Monday, Aug. 28, 2017 | 2 a.m.
It has become increasingly clear to me after the tragedy of Charlottesville, Va., that Donald Trump not only has no interest in being president of the entire country but also is specifically tailoring his so-called presidency to the white racial-grievance apparatus.
Last week he reinforced his racial rhetoric, appealing to loss of history and heritage. He defended Confederate monuments and mocked those who agreed to remove them. He tried to rewrite his own history of standing up for white supremacists.
This is the man we have: one who doesn’t want to lead a country but wants to rule a tribe. Most of the people who support him are just fine with his approach and behavior. These people baffle the throngs who see a man unfit for office and possibly inching closer to diagnosable insanity.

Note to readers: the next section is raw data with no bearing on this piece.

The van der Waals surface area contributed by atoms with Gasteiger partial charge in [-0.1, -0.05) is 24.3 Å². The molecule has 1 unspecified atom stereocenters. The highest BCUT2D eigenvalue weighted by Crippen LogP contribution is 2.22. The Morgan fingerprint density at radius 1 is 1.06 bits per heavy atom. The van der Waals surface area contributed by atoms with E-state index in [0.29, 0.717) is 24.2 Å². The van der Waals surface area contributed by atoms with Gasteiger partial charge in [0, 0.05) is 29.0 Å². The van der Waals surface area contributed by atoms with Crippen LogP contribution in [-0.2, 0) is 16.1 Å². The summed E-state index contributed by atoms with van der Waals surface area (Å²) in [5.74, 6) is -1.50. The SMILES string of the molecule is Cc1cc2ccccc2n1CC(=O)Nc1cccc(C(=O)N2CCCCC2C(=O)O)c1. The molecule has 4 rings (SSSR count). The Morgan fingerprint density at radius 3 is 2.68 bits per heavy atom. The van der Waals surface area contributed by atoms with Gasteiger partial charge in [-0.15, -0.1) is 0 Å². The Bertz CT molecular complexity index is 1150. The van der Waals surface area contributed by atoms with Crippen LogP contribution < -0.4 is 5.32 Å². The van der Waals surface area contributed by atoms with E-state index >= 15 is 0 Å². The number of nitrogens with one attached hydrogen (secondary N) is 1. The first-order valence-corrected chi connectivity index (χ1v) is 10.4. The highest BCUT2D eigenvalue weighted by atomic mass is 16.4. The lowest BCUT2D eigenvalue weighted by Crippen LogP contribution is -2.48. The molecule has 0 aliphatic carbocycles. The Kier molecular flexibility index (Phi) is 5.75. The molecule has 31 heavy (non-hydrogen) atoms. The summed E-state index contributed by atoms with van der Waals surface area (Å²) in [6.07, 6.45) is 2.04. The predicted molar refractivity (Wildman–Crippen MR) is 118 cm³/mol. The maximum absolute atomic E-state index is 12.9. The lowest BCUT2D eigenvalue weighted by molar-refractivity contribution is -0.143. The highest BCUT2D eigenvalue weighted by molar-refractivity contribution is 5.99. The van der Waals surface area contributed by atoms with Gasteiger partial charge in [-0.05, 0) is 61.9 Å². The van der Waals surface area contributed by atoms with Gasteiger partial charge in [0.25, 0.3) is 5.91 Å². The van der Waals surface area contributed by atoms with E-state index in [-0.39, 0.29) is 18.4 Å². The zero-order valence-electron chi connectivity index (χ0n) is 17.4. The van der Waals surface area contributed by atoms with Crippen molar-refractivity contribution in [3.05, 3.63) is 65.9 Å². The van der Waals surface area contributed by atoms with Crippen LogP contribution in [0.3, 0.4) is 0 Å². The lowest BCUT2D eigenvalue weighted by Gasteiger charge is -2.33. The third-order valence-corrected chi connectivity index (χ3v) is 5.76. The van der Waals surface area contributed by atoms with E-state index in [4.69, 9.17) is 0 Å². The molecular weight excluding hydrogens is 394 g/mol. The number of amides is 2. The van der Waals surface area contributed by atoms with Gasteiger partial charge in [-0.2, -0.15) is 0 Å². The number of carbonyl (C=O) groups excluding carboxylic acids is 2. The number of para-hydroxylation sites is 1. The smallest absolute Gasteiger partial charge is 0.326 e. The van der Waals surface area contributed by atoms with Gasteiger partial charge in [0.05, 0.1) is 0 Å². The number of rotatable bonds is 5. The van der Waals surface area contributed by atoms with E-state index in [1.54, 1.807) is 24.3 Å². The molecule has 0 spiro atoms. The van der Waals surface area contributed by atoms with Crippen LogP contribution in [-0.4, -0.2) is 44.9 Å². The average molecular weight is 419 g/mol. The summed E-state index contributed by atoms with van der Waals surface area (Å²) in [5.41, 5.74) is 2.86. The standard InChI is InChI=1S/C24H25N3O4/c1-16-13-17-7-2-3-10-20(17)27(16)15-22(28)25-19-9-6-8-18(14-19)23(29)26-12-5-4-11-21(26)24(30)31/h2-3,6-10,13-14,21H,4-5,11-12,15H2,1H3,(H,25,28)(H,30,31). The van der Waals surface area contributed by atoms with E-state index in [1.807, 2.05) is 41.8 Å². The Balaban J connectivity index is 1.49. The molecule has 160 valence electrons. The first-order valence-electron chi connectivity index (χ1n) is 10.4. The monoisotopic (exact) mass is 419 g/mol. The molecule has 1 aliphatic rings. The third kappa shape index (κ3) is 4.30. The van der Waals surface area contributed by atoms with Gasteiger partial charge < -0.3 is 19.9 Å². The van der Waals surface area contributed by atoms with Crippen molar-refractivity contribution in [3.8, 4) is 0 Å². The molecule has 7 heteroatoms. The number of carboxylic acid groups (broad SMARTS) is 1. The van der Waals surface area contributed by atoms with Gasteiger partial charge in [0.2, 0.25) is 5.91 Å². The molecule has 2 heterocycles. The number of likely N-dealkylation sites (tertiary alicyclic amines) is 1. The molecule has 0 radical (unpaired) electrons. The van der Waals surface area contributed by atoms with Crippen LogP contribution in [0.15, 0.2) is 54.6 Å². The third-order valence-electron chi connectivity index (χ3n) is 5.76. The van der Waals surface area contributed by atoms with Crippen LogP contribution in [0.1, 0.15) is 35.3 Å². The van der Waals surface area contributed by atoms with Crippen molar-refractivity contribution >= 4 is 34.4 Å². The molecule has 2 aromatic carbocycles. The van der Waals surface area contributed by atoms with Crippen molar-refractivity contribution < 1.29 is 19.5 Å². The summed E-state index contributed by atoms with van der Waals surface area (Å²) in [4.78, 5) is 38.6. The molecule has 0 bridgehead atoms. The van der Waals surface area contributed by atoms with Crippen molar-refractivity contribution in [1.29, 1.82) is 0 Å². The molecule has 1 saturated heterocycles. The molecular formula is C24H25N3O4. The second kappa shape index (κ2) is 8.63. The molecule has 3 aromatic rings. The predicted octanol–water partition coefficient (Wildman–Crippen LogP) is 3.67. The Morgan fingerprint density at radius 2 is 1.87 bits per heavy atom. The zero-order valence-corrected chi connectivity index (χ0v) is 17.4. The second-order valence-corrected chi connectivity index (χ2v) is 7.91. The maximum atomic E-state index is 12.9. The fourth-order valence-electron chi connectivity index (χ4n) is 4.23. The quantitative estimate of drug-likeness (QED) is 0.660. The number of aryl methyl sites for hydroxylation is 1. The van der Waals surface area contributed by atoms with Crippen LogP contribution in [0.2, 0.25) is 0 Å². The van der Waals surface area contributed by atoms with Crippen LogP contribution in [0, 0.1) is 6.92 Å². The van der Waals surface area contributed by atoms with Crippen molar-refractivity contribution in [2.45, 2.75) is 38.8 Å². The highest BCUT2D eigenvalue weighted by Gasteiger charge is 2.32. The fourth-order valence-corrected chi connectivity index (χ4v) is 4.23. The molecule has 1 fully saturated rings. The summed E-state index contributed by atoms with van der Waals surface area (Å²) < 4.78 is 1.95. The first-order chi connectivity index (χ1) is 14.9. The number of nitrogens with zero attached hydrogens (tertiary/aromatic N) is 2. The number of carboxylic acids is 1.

But I think that if people want to understand what is happening here, to understand why Trump’s support is so strong in some quarters, we need to broaden the scope of inquiry beyond just the Rust Belt states that he won by razor-thin margins and beyond border states where the wall would have great impact.
We also need to look at Southern states that he carried by enormous margins. We have to look at states like Alabama. In doing so, we have to examine the history of Alabama and see how white supremacy tracks across time and culminates with Trump.
The original capital of the Confederacy was in Montgomery, Ala. Of course, the South lost and Reconstruction commenced. But Alabama was divided between the anti-secession populists of the north and the counties in the south, as the Journal of…
click here to read more